To PMP, or Not To PMP

Almost daily, there are questions posted in various project management groups asking for information about the Project Management Professional (PMP) certification. How do I obtain it? Is it worth it? Will it make me a better project manager? Will my job pay me more once I get certified? And the list goes on and on. 

Some people want to get certified because they’ve chosen project management as their long-term career path.  Others believe it’s a golden ticket to a better job and greater wealth. Others, meanwhile, are good at taking tests and collecting acronyms.

The PMP is probably the most recognizable project management certification in the market today. The Project Management Institute (PMI) states there are over 790,000 PMP certified project managers globally. They also, on average, make 20% more than non-certified project managers ( There are a number of other selling points for both project managers and employers on its site as well.

So the question raised; should I get a PMP?

If you’re a project manager and have a dedication to the profession, then yes, you should probably get your PMP. I looked at it as a cost of being in the profession since I knew project management was the career for me. But, don’t expect a certification to automatically open a bunch of doors for you or make you wealthy.

The following answer some of the more common questions I see:

How Do I Get a PMP? If you’re asking that question, you’re probably not ready to pursue it. If you think you are, though, check out’s website. They have certain education and experience required to apply. You can study for your PMP a number of different ways. If you Google “PMP Study Prep” you’ll get a shitload of results. Find the approach that works best for you, whether it be self or group study, to boot camps.

Is The PMP Exam Hard? I did my PMP some time ago, but still remember it well. I went into a small room, sat at an uncomfortable desk, was handed 4 sheets of paper and a keyboard, and told good luck. Everyone takes test different, so understand how you handle the pressure. Are you cool under it, or do you turn into a sweaty, blubbering puddle? I used the instructional time before the test officially began to do a brain dump of process inputs and outputs, formulas and anything else I thought valuable during my studies. Every question has two right answers, you just have to pick the better of the two. With studying and some luck, you’ll see PASS at the end.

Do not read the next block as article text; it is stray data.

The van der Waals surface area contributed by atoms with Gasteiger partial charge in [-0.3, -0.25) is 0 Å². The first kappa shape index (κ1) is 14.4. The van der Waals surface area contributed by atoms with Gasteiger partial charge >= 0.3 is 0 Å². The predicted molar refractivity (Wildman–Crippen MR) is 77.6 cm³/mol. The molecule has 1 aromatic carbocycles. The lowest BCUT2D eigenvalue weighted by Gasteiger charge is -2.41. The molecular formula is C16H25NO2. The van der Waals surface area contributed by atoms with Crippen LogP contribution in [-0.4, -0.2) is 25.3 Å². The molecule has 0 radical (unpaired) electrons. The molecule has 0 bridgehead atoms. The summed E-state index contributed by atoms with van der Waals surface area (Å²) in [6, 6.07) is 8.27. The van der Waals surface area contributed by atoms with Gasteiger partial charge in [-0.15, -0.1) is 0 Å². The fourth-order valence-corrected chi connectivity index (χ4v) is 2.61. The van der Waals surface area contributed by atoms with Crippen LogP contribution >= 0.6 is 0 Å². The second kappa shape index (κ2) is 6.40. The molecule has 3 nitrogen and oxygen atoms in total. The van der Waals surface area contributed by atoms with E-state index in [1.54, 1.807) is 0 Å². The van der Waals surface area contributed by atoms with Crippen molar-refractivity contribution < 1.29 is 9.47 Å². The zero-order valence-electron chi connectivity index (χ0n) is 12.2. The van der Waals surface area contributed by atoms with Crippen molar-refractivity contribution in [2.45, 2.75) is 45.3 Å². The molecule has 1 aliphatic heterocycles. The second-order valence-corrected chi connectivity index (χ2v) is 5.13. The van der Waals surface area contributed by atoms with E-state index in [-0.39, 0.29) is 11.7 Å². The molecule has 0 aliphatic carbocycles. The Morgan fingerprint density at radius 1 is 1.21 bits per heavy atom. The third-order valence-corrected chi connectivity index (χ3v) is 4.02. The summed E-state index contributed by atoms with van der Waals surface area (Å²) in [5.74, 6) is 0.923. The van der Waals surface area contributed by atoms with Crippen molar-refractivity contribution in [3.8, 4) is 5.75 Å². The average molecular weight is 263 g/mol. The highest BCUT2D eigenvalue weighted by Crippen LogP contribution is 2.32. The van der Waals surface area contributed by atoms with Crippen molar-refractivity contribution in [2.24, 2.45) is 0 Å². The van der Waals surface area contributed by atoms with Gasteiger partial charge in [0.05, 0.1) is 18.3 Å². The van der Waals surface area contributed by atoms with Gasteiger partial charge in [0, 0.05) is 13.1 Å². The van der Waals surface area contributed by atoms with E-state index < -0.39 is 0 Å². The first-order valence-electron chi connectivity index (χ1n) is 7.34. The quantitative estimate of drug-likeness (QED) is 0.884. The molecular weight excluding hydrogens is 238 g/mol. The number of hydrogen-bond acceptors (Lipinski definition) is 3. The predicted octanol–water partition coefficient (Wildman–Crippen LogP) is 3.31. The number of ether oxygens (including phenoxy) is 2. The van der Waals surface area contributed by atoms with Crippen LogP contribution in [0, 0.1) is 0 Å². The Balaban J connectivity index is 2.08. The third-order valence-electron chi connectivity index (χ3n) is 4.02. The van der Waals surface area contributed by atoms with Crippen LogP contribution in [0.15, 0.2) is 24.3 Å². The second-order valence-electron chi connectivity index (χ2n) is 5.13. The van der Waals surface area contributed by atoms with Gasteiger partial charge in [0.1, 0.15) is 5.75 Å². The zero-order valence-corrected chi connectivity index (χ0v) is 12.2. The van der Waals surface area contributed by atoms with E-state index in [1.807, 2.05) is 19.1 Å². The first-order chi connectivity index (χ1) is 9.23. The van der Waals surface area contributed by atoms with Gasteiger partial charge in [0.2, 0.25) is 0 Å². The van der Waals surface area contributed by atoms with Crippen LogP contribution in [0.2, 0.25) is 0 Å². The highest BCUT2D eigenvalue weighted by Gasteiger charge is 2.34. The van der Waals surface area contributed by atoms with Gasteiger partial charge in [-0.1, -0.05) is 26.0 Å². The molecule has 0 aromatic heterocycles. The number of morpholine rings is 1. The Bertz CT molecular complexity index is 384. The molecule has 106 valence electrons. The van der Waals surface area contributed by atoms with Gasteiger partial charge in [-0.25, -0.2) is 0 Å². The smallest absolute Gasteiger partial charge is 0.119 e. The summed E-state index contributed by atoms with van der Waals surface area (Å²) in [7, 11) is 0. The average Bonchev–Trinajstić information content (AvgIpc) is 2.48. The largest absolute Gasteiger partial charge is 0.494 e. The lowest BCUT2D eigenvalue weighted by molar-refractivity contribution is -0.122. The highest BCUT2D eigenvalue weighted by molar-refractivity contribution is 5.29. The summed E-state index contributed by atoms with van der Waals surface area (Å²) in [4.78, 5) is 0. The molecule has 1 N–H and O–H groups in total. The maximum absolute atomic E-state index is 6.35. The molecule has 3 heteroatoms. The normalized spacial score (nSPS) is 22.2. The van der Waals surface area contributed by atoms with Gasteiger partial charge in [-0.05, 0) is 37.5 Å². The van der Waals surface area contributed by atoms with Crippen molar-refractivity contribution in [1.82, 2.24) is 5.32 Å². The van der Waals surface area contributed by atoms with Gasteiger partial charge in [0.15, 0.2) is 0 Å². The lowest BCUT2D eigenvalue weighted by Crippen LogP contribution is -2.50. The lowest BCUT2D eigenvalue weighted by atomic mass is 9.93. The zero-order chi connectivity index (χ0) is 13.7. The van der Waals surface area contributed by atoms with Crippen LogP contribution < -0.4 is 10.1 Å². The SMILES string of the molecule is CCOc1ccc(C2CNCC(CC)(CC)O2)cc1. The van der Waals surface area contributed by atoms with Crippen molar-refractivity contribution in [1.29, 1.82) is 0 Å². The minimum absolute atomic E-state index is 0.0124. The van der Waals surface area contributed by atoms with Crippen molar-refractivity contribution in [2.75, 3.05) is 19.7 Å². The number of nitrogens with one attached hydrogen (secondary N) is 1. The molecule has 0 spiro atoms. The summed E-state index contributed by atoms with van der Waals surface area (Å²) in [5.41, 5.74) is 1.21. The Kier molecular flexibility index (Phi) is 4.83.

The HR Hurdle. Will the PMP get me a new job? Maybe! When looking for a new job, Human Resources puts out job basic job descriptions that have PMP as either a requirement or highly desirable. No offense against HR professionals, but this is nothing more than a filter to screen candidates and whittle down the candidate pool. They get bombarded with resumes when a job is open, so they need something to sort through the mass of submissions. Your best bet is to network with someone in the company.

The PMP is Nice, but I Hire on Experience. I have interviewed a number of candidates for project management positions. Some have their PMP while others didn’t. What I, and a lot of other project professionals I know, look for is experience. Can you handle issues when they arise and not be afraid to talk to executives about them? Can you see the big picture when it comes to how projects align with organizational strategy? Have you lead a team through a complex initiative with ever-changing priorities? Prove to me you can communicate effectively. A PMP won’t matter if you can’t handle the wide range of crap thrown your way.

PMP and $$Money$$. Getting certified does not guarantee more money, only the potential for more. Some employers will give you a raise right away. Others may wait until appraisal time. Some won’t give you anything! You can try to negotiate a higher salary at your next job. Project management may not make you millions, but it pays well enough and you won’t be board!

What are PDU’s? Professional Development Units! If you hold the PMP, you are required to log 60 PDU’s over the course of 3 years. Sounds easy, right?! Wrong! After 2 years and 8 months you have an “OH SHIT” moment and start thinking back to all those things you’ve done that count. It’s hard, but try your best to log hours as they’re done. More information can be found on PMI’s site:

Related image
PMI’s Talent Triangle

If you’ve been managing projects and enjoy the challenge that comes with them, I recommend the PMP. The PMP coupled with experience can make you a valuable asset to any company across industries. Understand the requirements to obtain and be sure to study. It’s not over once you pass, though! Keep up on those PDU’s. Good Luck!

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